There is an art to actually tuning a wooden bow which makes the adjustments on a modern bow seem a bit too easy to fiddle with. Ironically doing it the old fashioned way requires more care and consideration and thus may arguably result in a better appreciation of what's happening?
Del
 


Hawkmoon

Member
From what I understand, if you used a release aid in theory you could have a solid button, but because the string needs to go around your fingers it will have a lateral vibration and so to stop the arrow pushing itself off the button and going left (for a right handed archer) the button "cushions" the arrow and absorbs that lateral movement.
 


4d4m

Member
From what I understand, if you used a release aid in theory you could have a solid button, but because the string needs to go around your fingers it will have a lateral vibration and so to stop the arrow pushing itself off the button and going left (for a right handed archer) the button "cushions" the arrow and absorbs that lateral movement.
I get that but my point was without any damping the spring-back of the plunger is going to launch the arrow away with the same energy it would have done if it was rigid; the arrow's own elasticity providing the spring. In both cases it's an elastic collision and total energy is retained.
 


geoffretired

Supporter
Supporter
I think a rigid button makes a difference to the arrow's launch path. A rigid button means the arrow bending pushes that arrow further away from the riser. With a spring button the arrow's path is closer to the riser. Some of the early travel of the shaft starts while the button is compressed and that gets things started before the button springs back. By the time the button is springing back out, the shaft is well on its way and the bend is away from the button, so the pressure from the button is not having so much of an effect.
 


KidCurry

Active member
If you watch closely the video of Park Sung Hyun the arrow barely touches the button; compression maybe 0.5-1mm max. She could probably shoot with DtC's leather pad for hours with no problem. But at some point she is going to fudge her release and the button will get her out of trouble.
 


jerryRTD

Active member
I get that but my point was without any damping the spring-back of the plunger is going to launch the arrow away with the same energy it would have done if it was rigid; the arrow's own elasticity providing the spring. In both cases it's an elastic collision and total energy is retained.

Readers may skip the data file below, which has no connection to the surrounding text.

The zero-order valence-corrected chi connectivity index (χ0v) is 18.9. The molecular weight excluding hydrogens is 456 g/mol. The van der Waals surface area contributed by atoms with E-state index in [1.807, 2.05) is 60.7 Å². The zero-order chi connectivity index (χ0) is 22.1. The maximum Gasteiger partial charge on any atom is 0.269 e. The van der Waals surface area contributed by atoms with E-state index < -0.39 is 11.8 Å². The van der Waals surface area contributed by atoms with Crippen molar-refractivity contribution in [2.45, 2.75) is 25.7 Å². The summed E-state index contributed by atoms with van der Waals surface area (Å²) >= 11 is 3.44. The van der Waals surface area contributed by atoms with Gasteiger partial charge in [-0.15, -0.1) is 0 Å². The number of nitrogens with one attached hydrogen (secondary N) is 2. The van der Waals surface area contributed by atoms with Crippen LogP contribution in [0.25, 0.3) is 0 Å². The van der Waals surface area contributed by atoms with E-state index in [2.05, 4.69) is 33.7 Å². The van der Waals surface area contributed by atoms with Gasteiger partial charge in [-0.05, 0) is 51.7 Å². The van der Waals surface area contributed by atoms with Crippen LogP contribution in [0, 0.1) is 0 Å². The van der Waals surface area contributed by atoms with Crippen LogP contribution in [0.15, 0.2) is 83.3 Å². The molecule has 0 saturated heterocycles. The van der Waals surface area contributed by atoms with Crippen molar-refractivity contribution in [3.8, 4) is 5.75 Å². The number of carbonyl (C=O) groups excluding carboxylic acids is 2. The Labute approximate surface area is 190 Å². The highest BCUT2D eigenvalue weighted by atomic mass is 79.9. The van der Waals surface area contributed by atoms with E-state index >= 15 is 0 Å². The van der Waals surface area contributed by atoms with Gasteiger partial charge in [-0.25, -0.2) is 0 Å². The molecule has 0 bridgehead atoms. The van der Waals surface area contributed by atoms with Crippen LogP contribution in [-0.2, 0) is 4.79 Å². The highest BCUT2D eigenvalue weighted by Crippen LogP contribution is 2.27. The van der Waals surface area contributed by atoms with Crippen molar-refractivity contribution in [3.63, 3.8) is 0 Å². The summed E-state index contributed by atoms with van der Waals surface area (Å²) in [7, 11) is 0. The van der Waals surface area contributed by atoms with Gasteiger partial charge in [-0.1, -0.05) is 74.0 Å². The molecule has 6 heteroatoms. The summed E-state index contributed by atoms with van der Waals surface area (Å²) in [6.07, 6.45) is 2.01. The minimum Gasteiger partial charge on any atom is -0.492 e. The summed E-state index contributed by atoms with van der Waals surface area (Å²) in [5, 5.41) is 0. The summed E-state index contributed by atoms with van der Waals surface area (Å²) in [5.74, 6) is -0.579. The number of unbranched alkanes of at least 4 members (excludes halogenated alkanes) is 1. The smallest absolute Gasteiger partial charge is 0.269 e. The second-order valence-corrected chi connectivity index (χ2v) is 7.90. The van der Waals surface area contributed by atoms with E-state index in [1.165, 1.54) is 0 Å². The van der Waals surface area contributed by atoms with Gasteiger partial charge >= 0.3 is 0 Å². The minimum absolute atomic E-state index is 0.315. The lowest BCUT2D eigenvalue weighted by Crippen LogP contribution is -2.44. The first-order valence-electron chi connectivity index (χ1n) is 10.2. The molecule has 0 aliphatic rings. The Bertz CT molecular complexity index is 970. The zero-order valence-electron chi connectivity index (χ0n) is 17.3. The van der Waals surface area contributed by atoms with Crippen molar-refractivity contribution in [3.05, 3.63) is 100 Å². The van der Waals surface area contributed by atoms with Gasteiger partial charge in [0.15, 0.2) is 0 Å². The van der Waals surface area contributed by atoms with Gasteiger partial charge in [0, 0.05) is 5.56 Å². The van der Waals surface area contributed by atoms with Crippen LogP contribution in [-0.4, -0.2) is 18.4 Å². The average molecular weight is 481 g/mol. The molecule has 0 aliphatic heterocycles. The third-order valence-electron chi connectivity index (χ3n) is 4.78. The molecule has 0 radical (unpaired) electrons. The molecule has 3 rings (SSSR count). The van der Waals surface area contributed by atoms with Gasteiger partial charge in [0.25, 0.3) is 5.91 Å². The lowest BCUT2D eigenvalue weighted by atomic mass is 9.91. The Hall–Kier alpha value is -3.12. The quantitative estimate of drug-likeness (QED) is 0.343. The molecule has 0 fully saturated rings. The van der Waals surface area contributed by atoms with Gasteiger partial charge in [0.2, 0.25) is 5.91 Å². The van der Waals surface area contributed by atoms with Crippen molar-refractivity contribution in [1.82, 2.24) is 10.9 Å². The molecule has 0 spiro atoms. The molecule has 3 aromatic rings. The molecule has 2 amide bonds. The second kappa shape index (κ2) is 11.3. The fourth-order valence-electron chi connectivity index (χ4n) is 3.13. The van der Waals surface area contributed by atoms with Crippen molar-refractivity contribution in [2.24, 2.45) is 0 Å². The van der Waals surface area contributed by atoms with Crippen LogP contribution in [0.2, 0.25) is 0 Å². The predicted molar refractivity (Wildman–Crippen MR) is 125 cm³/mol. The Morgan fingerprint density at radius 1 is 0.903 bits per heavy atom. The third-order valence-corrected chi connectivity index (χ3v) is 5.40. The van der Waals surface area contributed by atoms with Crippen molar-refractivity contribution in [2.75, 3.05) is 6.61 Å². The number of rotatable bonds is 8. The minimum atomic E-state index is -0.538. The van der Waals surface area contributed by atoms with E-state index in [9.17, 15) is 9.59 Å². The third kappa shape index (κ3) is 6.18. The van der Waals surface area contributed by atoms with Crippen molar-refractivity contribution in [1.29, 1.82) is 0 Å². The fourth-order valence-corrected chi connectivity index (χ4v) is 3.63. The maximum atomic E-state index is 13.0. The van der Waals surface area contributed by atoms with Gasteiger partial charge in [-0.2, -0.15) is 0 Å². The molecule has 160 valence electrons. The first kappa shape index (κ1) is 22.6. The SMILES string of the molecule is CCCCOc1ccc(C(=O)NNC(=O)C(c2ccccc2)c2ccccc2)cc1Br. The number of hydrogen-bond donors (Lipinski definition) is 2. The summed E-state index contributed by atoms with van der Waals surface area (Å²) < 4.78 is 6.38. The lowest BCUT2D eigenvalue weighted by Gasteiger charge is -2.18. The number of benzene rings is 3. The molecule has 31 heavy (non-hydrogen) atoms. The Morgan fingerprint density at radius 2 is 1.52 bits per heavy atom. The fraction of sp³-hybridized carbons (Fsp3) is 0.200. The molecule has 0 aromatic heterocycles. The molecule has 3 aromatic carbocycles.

You assuming the arrow stays straight, it does not. Given that the bow is correctly matched to the arrow shot ; then the arrow will flex pushing the arrow into the button. As the arrow flexes the other way it moves away from the button. At this point it is difficult to say whether or not the arrow beats the button by moving faster or not but I don't think that the button spring will have the effect you think it does. Yes there will probably be some plunger launch but that is necessary to align the nodes of the arrow. the rear of the arrow (and its node) is moved away from riser when the string moves around and brushes aside the fingers upon loose. The right amount of button flex will put the front node back in alignment. If it does not then the arrow will come off the bow with the nodes misalinged and the bare shaft will not impact with the fletched shaft
 


Hawkmoon

Member
So, buttons exist so that arrow makers can produce a smaller range of spines then?

- In that case, maybe we are getting the better part of the deal for once. Even a 'premium' plunger is massively cheaper than a set of shafts.
No they exist to allow for the variation in your release, shoot with a solid button and you will get more variation in your shot, if you then tried the same thing with a release aid you would get a far more consistent group.
 


4d4m

Member
You assuming the arrow stays straight, it does not. Given that the bow is correctly matched to the arrow shot ; then the arrow will flex pushing the arrow into the button. As the arrow flexes the other way it moves away from the button.
No I'm not assuming that at all; I know it flexes, in fact I said as much in the post you quoted: "the arrow's own elasticity providing the spring "

At this point it is difficult to say whether or not the arrow beats the button by moving faster or not but I don't think that the button spring will have the effect you think it does.
I think we'd need to see much higher speed slow-mo to be sure but I suspect the arrow could not possibly "beat the button". The mass of the plunger will be fractions of a gram, even the lightest spring available in a button will cause huge acceleration of that tiny component.